The real problem of course, is the overproduction of PhDs in humanities fields. Year after year, and despite the warnings, thousands of your people come to places like Stanford to earn a PhD with the unlikely goal of becoming college professors. “The primary goal of Stanford’s Department of History’s graduate program is the training of scholars. Most students who receive doctorates in the program will go on to teach at colleges or universities,” Stanford tells its prospective history graduate students, offering a link to “placements.” The link is broken.

Read Cebula’s entire post here.


Sharon Liao is a history major at Columbia University who is concerned that elite colleges and universities are discouraging graduates from pursuing careers as K-12 teachers.  Here is a taste of her article at The Washington Post:

Working at a campus calling center this year, I spoke on the phone with hundreds of Columbia alumni, many of whom work in finance, health care, law or media. My elite, expensive school tells me in subtle ways that the “best” students pursue those sorts of fields. No matter how noble it may be to educate tomorrow’s leaders, or how accomplished an individual teacher may be, that person will never earn the social prestige or compensation that professionals do in many other fields.

Alumni who had gone into teaching asked whether I really want to teach or had considered the likely disrespect, insufficient pay, long hours and lack of autonomy that go with the job.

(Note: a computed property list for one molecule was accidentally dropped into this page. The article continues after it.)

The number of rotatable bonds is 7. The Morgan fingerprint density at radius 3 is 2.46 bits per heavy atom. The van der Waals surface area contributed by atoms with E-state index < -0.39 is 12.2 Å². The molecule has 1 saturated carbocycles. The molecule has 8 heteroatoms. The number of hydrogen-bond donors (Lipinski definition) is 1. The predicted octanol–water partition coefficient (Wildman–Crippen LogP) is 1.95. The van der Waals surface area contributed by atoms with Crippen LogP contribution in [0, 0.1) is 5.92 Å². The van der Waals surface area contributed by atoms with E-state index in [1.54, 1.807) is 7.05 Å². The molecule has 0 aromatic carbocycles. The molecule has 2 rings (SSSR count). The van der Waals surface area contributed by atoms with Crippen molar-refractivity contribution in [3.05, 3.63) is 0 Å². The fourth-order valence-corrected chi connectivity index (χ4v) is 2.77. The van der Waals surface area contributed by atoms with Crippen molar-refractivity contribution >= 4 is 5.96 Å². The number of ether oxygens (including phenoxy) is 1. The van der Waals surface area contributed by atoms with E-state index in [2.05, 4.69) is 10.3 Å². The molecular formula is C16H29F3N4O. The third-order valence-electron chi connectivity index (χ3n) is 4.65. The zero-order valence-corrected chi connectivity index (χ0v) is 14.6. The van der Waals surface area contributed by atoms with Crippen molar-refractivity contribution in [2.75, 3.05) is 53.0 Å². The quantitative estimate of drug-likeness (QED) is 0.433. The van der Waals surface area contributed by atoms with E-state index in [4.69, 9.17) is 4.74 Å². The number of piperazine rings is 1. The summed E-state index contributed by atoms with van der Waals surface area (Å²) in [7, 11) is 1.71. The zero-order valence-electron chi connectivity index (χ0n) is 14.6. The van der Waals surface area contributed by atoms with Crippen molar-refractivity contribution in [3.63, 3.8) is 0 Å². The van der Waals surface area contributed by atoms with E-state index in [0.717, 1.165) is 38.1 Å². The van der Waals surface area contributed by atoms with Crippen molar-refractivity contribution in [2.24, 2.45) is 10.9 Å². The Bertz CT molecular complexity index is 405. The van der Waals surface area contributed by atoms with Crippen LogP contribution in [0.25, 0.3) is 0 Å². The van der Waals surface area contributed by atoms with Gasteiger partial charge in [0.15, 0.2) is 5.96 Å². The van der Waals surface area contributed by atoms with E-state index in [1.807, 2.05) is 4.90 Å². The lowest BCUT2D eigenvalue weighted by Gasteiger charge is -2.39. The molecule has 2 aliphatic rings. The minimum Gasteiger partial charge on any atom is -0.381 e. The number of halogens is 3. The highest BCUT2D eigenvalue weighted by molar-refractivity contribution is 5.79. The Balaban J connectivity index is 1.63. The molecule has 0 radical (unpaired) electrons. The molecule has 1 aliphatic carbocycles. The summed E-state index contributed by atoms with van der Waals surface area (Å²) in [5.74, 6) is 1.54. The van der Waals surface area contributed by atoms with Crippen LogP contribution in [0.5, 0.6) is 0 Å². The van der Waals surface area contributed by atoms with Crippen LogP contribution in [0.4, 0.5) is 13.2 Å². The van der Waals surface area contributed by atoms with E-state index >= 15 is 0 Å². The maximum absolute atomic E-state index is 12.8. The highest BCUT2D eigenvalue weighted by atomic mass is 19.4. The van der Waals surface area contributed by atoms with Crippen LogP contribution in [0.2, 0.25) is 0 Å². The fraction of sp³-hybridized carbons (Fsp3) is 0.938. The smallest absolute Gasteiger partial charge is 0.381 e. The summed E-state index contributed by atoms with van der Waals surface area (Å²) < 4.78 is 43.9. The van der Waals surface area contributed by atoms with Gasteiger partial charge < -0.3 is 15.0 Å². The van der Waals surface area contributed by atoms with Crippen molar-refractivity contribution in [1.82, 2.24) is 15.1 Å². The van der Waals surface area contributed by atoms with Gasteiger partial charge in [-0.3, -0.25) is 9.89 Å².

In short, I’m being scared out of teaching by teachers. And it seems reasonable to ask: Who wants to pursue a career in which they won’t be appropriately respected or compensated? 

On one hand, it is shame that some of the best college students in the country are not considering careers in education. This does not surprise me.  Fewer and fewer undergraduates seem to be devoting themselves to selfless lives in service of the public good.  Why teach when you can make much more money doing something else?  I wonder how much this has to do with increasing narcissism among the millennial generation.

On the other hand, young people may be discouraged from teaching by an educational system that has replaced classroom creativity and intellectual inquiry with standardized tests and state requirements.

Introducing "Reckless Historians"

Whenever I teach The Autobiography of Benjamin Franklin I spend some time talking about The Junto–Franklin’s club for mutual improvement.  Here is how Franklin describes the Junto: